Books are defined, at their most basic, as stories with a beginning, a middle, and an end. But classics like the Mahabharata and The Thousand and One Nights are enjoyed for how frequently these three sections are interrupted. Structuring a book to consist of stories within stories allows author to escort the reader through some portions of the story, and later force the reader to plunge, unassisted, into a new section. The result is dizzying, but unforgettable. Characters blend into one another, time and space collapse, and dreamworlds feel real.
Readers like me delight in these narrative rabbit holes; we become Alice, eager to explore Wonderland with the book as our guide.
Tarana Husain Khan’s The Begum and the Dastan is one such nested story about a Muslim family and the fate of its women, generation after generation. Feroza is forced to become Begum to Nawab Shams Ali Khan in Sherpur (which appears to be a fictionalized version of Rampur in Uttar Pradesh), in the late 19th century. Ameera is her great granddaughter (p. 6), of school-going age in 2016, who is forced to stay home because her father cannot afford the fees.
Restless Ameera implores her dadi to tell stories about Feroza Begum, whose own restlessness had ruined her life. What follows is a 250-odd page book about inheritance, religion, and the occult. A map is most definitely required.
Khan realises this. Her chapter headings are accompanied with a narrator’s name and the year, and every few pages, footnotes identify various sources Khan has used to build her story: Urdu poetry, unpublished memoirs from the royal harem, the oral traditions of dastangoi, and photographs. As Ameera’s grandmother warns, once: “There are stories, whispers and then there is the truth. My story can draw from any of these or from all of these,” (p. 31).
Indeed, Khan’s novel does. Having acquainted her readers with Feroza Begum and Ameera, she introduces a third narrator, Kallan Mirza, who is a professional storyteller, or dastan. Appearing every few chapters, he recites scenes from the famous Tilism-e-Hoshruba, an Indo-Islamic fantasy epic・contemporaneous with Feroza’s story. It is not a coincidence that the protagonist of this story is another royal woman, Princess Lalarukh, and the calamities written into her fate.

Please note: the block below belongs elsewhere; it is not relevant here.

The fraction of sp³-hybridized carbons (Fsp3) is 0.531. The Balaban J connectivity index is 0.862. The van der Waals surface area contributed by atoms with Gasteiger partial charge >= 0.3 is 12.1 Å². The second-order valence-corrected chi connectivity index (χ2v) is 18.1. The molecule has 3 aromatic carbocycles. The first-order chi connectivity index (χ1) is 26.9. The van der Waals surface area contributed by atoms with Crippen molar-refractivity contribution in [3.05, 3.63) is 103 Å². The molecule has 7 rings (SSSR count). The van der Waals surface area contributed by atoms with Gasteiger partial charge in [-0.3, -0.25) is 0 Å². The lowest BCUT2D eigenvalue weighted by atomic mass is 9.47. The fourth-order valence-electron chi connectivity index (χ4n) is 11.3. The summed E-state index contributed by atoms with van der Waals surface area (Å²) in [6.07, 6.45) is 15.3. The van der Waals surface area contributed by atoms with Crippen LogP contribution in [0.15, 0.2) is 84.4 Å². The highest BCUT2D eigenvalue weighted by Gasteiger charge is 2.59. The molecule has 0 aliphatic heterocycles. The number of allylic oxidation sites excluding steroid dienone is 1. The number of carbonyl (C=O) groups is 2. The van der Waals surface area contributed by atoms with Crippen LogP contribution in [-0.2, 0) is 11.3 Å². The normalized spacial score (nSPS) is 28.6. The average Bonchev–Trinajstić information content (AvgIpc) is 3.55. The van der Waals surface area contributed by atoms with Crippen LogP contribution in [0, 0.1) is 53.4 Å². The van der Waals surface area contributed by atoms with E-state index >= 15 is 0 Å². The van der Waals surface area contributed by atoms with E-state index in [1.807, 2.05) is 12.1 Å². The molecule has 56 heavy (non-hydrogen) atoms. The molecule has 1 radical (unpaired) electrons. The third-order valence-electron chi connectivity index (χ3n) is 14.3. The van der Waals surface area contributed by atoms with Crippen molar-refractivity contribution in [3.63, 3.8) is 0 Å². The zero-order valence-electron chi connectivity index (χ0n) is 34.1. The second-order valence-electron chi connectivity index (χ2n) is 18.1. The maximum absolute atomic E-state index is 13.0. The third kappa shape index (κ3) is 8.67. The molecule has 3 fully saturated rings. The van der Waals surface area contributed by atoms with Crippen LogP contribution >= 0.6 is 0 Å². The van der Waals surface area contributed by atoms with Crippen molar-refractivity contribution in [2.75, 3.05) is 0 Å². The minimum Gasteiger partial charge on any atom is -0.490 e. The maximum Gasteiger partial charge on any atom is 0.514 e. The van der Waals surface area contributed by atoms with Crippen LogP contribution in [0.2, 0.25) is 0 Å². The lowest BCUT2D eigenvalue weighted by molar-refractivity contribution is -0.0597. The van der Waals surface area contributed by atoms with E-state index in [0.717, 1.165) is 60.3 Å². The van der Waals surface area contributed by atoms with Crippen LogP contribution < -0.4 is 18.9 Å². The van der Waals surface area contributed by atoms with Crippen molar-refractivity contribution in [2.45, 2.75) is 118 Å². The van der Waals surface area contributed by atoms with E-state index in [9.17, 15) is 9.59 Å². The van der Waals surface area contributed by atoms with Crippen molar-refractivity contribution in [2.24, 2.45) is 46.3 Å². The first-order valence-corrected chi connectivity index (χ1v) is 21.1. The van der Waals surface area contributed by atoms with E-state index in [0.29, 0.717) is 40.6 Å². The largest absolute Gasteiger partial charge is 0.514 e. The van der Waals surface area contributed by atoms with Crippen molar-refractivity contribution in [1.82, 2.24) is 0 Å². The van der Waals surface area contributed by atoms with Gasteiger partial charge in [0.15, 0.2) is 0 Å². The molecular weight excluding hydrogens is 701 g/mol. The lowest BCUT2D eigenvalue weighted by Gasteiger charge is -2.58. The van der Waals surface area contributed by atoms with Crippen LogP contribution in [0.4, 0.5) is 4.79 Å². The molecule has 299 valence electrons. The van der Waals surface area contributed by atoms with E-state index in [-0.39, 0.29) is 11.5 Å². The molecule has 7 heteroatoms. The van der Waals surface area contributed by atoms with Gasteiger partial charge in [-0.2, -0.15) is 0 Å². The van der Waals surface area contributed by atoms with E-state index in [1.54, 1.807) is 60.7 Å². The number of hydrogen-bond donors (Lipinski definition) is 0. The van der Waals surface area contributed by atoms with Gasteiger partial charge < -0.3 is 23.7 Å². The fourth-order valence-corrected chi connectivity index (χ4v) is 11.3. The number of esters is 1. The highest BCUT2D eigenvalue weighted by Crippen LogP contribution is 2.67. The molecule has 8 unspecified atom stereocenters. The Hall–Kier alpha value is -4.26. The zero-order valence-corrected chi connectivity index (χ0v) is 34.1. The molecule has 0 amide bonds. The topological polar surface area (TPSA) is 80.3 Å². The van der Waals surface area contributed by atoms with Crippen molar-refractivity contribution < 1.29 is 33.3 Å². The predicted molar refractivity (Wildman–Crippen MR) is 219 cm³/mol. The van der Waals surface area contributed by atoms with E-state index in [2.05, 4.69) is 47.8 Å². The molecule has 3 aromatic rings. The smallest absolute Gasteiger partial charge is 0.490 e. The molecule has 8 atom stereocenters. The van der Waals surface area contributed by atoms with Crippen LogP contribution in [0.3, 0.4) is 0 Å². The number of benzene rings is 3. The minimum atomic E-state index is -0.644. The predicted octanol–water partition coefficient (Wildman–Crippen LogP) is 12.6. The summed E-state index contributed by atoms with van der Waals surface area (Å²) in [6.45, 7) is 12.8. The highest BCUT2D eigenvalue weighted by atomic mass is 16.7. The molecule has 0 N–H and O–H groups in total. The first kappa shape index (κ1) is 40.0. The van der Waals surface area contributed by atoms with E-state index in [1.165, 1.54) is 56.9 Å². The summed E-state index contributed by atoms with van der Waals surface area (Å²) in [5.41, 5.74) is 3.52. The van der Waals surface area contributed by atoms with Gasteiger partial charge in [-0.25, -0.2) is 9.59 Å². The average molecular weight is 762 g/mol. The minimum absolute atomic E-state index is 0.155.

This braid of stories weaves between Feroza Begum, Ameera, and Princess Lalarukh. But the writing style becomes hectic at times. Sections begin with quotations from varied sources, including Urdu couplets which Khan has herself translated. Words are inconsistently in brackets or italics, creating unnecessary hierarchies between Urdu and English. Occasionally, one narrator’s direct address to another character clashes with the exposition that follows. Structurally, too, Ameera’s circumstances feel temporary compared to Feroza Begum’s lifelong entrapment; the latter is better synchronised with Lalarukh’s adventures.
But Khan accomplishes much: a flavour of Nawabi daily life, Rohilla military culture, the Sunni-Shia tensions mixed in with colonial influence, and, ultimately, the women representing each of these categories. What these protagonists share is “Ummeed, hope in the face of fate,” (p. 94), which propels each of their stories onto the next page, through a time portal, over an interruption, and finally, to the last page.
Such novels rely as much on author’s mastery as on the reader’s commitment, and Khan’s attempt is deeply researched. But for a novel which can manipulate time and space, whose characters are consummate storytellers, it doesn’t land as powerfully as one of its colleagues, The Hakawati by Rabih Alameddine published in 2009, which opens thus: “Listen. Allow me to be your God. Let me take you on a journey beyond imagining. Let me tell you a story.”
The Begum and the Dastaan
By Tarana Husain Khan
Tranquebar, Rs 499...